Smoking cessation and bronchial epithelial remodelling in COPD: a cross-sectional study
1 Dept. of Pulmonology, Leiden University Medical Centre, Leiden, The Netherlands
2 Dept. of Medical Decision Making, Leiden University Medical Centre, Leiden, The Netherlands
3 Dept. of Pathology, Leiden University Medical Centre, Leiden, The Netherlands
4 Dept. of Pathology, University of Sao Paulo, Sao Paulo, Brazil
5 Dept. of Pulmonology, University Medical Centre Groningen, The Netherlands
6 Dept. of Pathology, University Medical Centre Groningen, The Netherlands
7 The GLUCOLD Study Group: Groningen Leiden Universities and Corticosteroids in Obstructive Lung Disease, a full list of members is listed at the back
Respiratory Research 2007, 8:85 doi:10.1186/1465-9921-8-85Published: 26 November 2007
Chronic Obstructive Pulmonary Disease (COPD) is associated with bronchial epithelial changes, including squamous cell metaplasia and goblet cell hyperplasia. These features are partially attributed to activation of the epidermal growth factor receptor (EGFR). Whereas smoking cessation reduces respiratory symptoms and lung function decline in COPD, inflammation persists. We determined epithelial proliferation and composition in bronchial biopsies from current and ex-smokers with COPD, and its relation to duration of smoking cessation.
114 COPD patients were studied cross-sectionally: 99 males/15 females, age 62 ± 8 years, median 42 pack-years, no corticosteroids, current (n = 72) or ex-smokers (n = 42, median cessation duration 3.5 years), postbronchodilator FEV1 63 ± 9% predicted. Squamous cell metaplasia (%), goblet cell (PAS/Alcian Blue+) area (%), proliferating (Ki-67+) cell numbers (/mm basement membrane), and EGFR expression (%) were measured in intact epithelium of bronchial biopsies.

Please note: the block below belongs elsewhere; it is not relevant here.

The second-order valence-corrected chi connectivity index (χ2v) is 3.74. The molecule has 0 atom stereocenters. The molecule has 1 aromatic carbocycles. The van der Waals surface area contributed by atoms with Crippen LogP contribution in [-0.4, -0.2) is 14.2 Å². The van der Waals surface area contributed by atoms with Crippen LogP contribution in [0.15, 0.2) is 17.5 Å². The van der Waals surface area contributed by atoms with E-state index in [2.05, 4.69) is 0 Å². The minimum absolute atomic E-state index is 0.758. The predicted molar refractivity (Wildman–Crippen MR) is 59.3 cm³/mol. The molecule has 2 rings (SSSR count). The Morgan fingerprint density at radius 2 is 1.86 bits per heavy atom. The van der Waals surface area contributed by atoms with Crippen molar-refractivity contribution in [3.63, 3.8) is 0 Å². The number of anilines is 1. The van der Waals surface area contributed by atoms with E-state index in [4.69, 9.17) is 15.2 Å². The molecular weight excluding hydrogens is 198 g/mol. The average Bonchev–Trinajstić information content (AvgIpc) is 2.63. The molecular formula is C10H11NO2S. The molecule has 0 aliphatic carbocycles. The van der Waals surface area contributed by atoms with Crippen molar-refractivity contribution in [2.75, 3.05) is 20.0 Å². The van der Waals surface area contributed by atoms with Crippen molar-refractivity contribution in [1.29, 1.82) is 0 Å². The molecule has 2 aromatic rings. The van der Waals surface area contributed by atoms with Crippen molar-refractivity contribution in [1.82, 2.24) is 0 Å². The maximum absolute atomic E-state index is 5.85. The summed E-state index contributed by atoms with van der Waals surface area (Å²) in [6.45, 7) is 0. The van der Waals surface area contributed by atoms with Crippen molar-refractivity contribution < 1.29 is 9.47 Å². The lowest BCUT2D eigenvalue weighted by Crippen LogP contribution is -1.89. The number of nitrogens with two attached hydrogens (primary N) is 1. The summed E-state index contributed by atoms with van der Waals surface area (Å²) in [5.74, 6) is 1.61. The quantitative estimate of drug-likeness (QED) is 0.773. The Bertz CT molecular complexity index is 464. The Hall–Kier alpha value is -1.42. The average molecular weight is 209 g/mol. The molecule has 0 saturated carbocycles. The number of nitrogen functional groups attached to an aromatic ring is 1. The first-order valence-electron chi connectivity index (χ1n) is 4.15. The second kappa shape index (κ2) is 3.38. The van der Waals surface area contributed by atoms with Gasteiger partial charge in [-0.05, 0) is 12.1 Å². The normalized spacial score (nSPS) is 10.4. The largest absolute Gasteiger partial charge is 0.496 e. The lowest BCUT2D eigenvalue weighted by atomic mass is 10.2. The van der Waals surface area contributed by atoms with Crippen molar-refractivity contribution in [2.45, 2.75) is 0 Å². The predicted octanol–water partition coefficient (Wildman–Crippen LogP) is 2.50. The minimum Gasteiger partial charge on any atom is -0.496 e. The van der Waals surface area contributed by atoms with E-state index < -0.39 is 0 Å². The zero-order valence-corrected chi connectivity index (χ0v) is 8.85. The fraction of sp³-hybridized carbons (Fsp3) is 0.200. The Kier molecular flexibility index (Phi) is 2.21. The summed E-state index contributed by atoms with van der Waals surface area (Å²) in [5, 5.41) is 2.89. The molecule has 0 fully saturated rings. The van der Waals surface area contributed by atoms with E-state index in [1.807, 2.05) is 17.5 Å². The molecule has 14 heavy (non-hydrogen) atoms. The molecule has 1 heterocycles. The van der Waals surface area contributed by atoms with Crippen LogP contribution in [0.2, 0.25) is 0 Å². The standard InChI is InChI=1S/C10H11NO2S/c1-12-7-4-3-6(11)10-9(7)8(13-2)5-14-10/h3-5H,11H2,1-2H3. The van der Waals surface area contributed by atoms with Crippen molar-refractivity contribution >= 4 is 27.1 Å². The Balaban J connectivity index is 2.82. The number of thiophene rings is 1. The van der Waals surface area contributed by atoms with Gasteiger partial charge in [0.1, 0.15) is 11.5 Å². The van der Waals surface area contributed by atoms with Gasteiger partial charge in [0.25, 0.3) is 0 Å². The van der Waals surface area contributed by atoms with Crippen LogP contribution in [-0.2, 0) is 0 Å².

Ex-smokers with COPD had significantly less epithelial squamous cell metaplasia, proliferating cell numbers, and a trend towards reduced goblet cell area than current smokers with COPD (p = 0.025, p = 0.001, p = 0.081, respectively), but no significant difference in EGFR expression. Epithelial features were not different between short-term quitters (<3.5 years) and current smokers. Long-term quitters (≥3.5 years) had less goblet cell area than both current smokers and short-term quitters (medians: 7.9% vs. 14.4%, p = 0.005; 7.9% vs. 13.5%, p = 0.008; respectively), and less proliferating cell numbers than current smokers (2.8% vs. 18.6%, p < 0.001).
Ex-smokers with COPD had less bronchial epithelial remodelling than current smokers, which was only observed after long-term smoking cessation (>3.5 years).